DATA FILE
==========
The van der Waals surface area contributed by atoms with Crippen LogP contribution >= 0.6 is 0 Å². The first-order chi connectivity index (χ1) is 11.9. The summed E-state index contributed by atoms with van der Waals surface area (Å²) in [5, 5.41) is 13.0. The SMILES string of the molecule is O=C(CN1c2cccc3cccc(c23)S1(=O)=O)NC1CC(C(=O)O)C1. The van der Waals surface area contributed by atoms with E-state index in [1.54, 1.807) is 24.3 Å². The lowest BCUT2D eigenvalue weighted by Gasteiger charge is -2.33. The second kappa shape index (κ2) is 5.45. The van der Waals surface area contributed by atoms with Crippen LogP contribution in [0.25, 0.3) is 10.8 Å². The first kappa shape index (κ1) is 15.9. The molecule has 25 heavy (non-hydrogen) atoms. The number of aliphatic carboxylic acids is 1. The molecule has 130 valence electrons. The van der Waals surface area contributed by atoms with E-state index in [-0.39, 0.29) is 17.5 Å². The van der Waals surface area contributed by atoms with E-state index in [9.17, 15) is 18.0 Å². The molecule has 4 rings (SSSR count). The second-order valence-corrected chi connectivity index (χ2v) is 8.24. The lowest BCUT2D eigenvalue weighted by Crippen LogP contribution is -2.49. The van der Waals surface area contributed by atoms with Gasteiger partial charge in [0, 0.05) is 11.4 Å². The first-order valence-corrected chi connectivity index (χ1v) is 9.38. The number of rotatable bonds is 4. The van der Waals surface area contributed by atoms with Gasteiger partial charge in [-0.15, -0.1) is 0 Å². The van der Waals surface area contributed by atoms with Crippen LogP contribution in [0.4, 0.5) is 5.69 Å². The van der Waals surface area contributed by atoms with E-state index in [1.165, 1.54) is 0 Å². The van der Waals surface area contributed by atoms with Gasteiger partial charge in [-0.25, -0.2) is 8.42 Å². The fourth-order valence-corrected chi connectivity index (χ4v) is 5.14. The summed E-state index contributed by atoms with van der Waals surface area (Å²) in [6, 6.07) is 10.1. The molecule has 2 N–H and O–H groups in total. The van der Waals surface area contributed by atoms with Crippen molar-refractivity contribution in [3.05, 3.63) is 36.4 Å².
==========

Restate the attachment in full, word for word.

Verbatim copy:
The van der Waals surface area contributed by atoms with Crippen LogP contribution >= 0.6 is 0 Å². The first-order chi connectivity index (χ1) is 11.9. The summed E-state index contributed by atoms with van der Waals surface area (Å²) in [5, 5.41) is 13.0. The SMILES string of the molecule is O=C(CN1c2cccc3cccc(c23)S1(=O)=O)NC1CC(C(=O)O)C1. The van der Waals surface area contributed by atoms with E-state index in [1.54, 1.807) is 24.3 Å². The lowest BCUT2D eigenvalue weighted by Gasteiger charge is -2.33. The second kappa shape index (κ2) is 5.45. The van der Waals surface area contributed by atoms with Crippen LogP contribution in [0.25, 0.3) is 10.8 Å². The first kappa shape index (κ1) is 15.9. The molecule has 25 heavy (non-hydrogen) atoms. The number of aliphatic carboxylic acids is 1. The molecule has 130 valence electrons. The van der Waals surface area contributed by atoms with E-state index in [-0.39, 0.29) is 17.5 Å². The van der Waals surface area contributed by atoms with E-state index in [9.17, 15) is 18.0 Å². The molecule has 4 rings (SSSR count). The second-order valence-corrected chi connectivity index (χ2v) is 8.24. The lowest BCUT2D eigenvalue weighted by Crippen LogP contribution is -2.49. The van der Waals surface area contributed by atoms with Gasteiger partial charge in [0, 0.05) is 11.4 Å². The first-order valence-corrected chi connectivity index (χ1v) is 9.38. The number of rotatable bonds is 4. The van der Waals surface area contributed by atoms with Gasteiger partial charge in [-0.15, -0.1) is 0 Å². The van der Waals surface area contributed by atoms with Crippen LogP contribution in [0.4, 0.5) is 5.69 Å². The van der Waals surface area contributed by atoms with E-state index in [1.165, 1.54) is 0 Å². The van der Waals surface area contributed by atoms with Gasteiger partial charge in [-0.25, -0.2) is 8.42 Å². The fourth-order valence-corrected chi connectivity index (χ4v) is 5.14. The summed E-state index contributed by atoms with van der Waals surface area (Å²) in [6, 6.07) is 10.1. The molecule has 2 N–H and O–H groups in total. The van der Waals surface area contributed by atoms with Crippen molar-refractivity contribution in [3.05, 3.63) is 36.4 Å².